Okay, at long last, the New York Film Festival. Sometimes it feels like every year I see fewer and fewer films despite my best intentions. This year, with only three more days of screenings, I’ve seen ten films so far, about a third of the new films on offer. It’s too small a sample to make any definitive statement about the state of the art – as if any one festival could give you enough data for that purpose – but it feels like it has been a good festival. At any rate, I’ve liked a lot of what I’ve seen. In quick brushstrokes, here are the films I’ve seen (with the exceptions of the stuff I’m reviewing for Jewish Week), in the order in which I saw them.

Fados (Carlos Saura). For his latest excursion into dance-on-film, Saura pays tribute to his Portuguese neighbors and their most important musical gift to the world, the fado, a plaintive song of longing. The film itself is essentially a series of rather unconnected musical and dance performances, linked primarily by share physical space and projected images, mostly of Lisbon (one of my favorite cities). The music is wonderful, ranging from period recordings of Marceineiro and Amalia Rodrigues to contemporary Portuguese hip-hop takes on the fadista tradition and fado-influenced songs from the former colonies. There is a lot made of the tension between three-dimensional space the the flattened images of the projections, but I’m just not sure how Saura is using the screen space to unite the film formally, and I have some mild misgivings about its overall structure, but the music is wonderful – I would definitely buy the soundtrack album in a heartbeat – and the film has a playfulness that is really charming.


The Man From London (Bela Tarr). This could be the Bela Tarr film for people who hate Bela Tarr; it’s an adaptation of a Georges Simenon novel, shot in gorgeous black-and-white by Fred Keleman, a modern-day noir without the smartass cynicism that has disfigured most of the neo-noirs. In short, it’s a real throwback to the moody, fate-drenched worlds of Lang and Wilder in the ‘40s and, at slightly over two hours should be accessible enough for anyone.

What hasn’t changed about Tarr, and what I love about his films, is the slow unfolding of screen space and the extraordinary care with which he uses camera movement to explore his visual universe. The opening shot of The Man From London is a masterpiece of slow disclosure, encapsulating the entire plot in a seven- or eight-minute take that links a ship at the docks, a control tower, two little jutting pieces of land and the city of Bastia, a desolate harbor town. We see a man toss a bag of smuggled money off the ship and two men fight over the loot, all from the point of view of Maloin (Miroslav Krobut0, a shabby, exhausted railroad worker. Once he inserts himself into this drama, things can only go from bad to worse in typical noir fashion, but Tarr works out this tale of retribution and redemption with the pitiless inevitability of Fritz Lang, tempered by the compassion of Jean Renoir and illustrated by his own trademark gliding camera movements and well-concealed sense of humor. This may be Tarr’s most accomplished film to date, not an omnium-gatherum with the power of Satantango perhaps, but a shrewd usurping of genre prerogatives for his own purposes. An undeniably great film by one of the best working filmmakers in the world today.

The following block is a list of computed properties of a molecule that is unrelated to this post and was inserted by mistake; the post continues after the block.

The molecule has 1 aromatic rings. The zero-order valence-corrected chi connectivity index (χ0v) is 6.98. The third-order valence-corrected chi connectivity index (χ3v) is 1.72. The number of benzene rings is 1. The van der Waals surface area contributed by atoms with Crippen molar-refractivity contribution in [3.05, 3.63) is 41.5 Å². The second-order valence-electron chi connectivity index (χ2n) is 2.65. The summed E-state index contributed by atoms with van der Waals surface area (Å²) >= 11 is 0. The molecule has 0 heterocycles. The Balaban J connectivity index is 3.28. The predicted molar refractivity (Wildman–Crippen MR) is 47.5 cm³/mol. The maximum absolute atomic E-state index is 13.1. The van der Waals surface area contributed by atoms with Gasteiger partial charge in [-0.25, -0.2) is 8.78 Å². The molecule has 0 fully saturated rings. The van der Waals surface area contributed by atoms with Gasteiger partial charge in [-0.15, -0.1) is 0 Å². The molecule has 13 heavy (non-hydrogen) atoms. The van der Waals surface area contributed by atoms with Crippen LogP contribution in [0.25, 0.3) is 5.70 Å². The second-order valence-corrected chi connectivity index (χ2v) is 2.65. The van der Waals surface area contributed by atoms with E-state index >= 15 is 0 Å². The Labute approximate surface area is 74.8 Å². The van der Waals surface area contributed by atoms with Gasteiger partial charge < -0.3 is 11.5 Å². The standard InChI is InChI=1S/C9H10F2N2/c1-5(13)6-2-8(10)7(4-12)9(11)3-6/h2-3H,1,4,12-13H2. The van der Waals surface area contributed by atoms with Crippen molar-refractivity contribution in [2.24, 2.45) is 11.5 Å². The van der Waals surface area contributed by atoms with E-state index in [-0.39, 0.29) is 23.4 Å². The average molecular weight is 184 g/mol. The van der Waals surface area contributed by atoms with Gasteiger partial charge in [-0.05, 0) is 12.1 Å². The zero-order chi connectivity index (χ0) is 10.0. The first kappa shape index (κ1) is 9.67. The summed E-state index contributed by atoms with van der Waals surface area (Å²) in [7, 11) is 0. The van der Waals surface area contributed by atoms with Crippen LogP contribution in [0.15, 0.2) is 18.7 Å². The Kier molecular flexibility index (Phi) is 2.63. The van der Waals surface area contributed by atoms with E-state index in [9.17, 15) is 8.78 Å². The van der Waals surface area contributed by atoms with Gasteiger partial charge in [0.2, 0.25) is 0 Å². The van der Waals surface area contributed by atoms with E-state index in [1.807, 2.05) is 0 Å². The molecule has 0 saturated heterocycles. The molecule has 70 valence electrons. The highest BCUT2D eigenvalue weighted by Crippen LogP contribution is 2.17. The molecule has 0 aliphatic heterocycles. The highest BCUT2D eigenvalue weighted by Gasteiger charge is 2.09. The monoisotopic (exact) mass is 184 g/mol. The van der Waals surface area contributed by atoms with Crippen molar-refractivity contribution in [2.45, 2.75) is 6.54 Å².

Paranoid Park (Gus van Sant). Van Sant continues to explore the nether regions of the teen psyche in this bleak, yet strangely lyrical film about a kid who accidentally causes the death of a security guard then tells no one what has happened. The boy, Alex (Gabe Nevins) is the latest in a series of opaque, impassive protagonists that van Sant has been exploring in his recent, Bela Tarr-influenced films as he turns his back on Hollywood narrative to try something more indeterminate, more elusive. Paranoid Park is probably the most accessible of his films since Elephant, particularly since it lacks that film’s insistently slow rhythms and occasionally offers us a fleeting glimpse into its central figures mind in sumptuously shot skateboarding sequences. The title refers to a skateboard park of sinister reputation in Portland, where the film was shot and set, but it could just as easily stand for the state of mind of its disaffected adolescents. As in Elephant, these kids aren’t exactly rebelling against the world their parents made for them. It’s more like they’re opting out, although without any particular animus or display of strong feelings. An elegant piece of filmmaking and an disturbing ride.


I’m Not There (Todd Haynes), The Other Side of the Mirror: Bob Dylan, Newport, 1963-1965 (Murray :Lerner) and Margot at the Wedding (Noah Baumbach). I reviewed these three films for Jewish Week, and the piece will be posted on-line on Thursday.


Alexandra (Alexander Sokurov). After his last couple of films, I began to fear that Sokurov had lost his way. I have a sense that Russian Ark represented more of an epistemological break than even he had intended and films like Father and Son feel distinctly like the work of someone treading water until he figures out his next move. (I, for one, wouldn’t be heartbroken if he never completed that trilogy.) In fact, Alexandra feels like a deliberate and refreshing throwback to the political films that Sokurov made around the time the Soviet Union began to collapse. The film is simplicity itself: Alexandra Nicolaevna (the magnificent Galina Vishnevskaya) is the grandmother of a Russian officer stationed in Chechnya, not in a combat zone exactly, but close enough for discomfort. She goes to visit her beloved grandson Denis (Vasily Shevtsov), stays for a few days, meets his comrades, goes into town and becomes friendly with a local Chechen woman, then gets back on the train to go home.